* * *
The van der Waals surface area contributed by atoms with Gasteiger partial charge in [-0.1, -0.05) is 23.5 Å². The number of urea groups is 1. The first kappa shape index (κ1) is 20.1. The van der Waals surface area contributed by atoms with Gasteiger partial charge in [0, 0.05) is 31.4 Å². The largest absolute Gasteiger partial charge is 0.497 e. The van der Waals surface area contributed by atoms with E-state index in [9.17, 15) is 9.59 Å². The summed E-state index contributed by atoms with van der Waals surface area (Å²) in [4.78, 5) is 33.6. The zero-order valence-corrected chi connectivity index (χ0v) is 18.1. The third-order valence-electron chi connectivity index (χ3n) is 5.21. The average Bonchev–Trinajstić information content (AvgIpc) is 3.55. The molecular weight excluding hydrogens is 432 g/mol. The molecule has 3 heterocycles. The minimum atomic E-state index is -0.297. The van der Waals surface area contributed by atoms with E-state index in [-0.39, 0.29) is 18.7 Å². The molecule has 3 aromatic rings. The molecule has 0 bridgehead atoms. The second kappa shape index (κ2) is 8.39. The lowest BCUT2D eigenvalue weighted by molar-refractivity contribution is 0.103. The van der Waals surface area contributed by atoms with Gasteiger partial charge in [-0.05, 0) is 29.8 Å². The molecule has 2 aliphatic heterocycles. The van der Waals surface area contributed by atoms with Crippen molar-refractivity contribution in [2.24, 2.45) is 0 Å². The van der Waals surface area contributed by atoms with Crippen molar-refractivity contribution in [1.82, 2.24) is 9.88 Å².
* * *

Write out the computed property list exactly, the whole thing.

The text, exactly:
The van der Waals surface area contributed by atoms with Gasteiger partial charge in [-0.1, -0.05) is 23.5 Å². The number of urea groups is 1. The first kappa shape index (κ1) is 20.1. The van der Waals surface area contributed by atoms with Gasteiger partial charge in [0, 0.05) is 31.4 Å². The largest absolute Gasteiger partial charge is 0.497 e. The van der Waals surface area contributed by atoms with E-state index in [9.17, 15) is 9.59 Å². The summed E-state index contributed by atoms with van der Waals surface area (Å²) in [4.78, 5) is 33.6. The zero-order valence-corrected chi connectivity index (χ0v) is 18.1. The third-order valence-electron chi connectivity index (χ3n) is 5.21. The average Bonchev–Trinajstić information content (AvgIpc) is 3.55. The molecular weight excluding hydrogens is 432 g/mol. The molecule has 3 heterocycles. The minimum atomic E-state index is -0.297. The van der Waals surface area contributed by atoms with E-state index in [-0.39, 0.29) is 18.7 Å². The molecule has 3 aromatic rings. The molecule has 0 bridgehead atoms. The second kappa shape index (κ2) is 8.39. The lowest BCUT2D eigenvalue weighted by molar-refractivity contribution is 0.103. The van der Waals surface area contributed by atoms with Gasteiger partial charge in [-0.05, 0) is 29.8 Å². The molecule has 2 aliphatic heterocycles. The van der Waals surface area contributed by atoms with Crippen molar-refractivity contribution in [2.24, 2.45) is 0 Å². The van der Waals surface area contributed by atoms with Crippen molar-refractivity contribution in [1.82, 2.24) is 9.88 Å².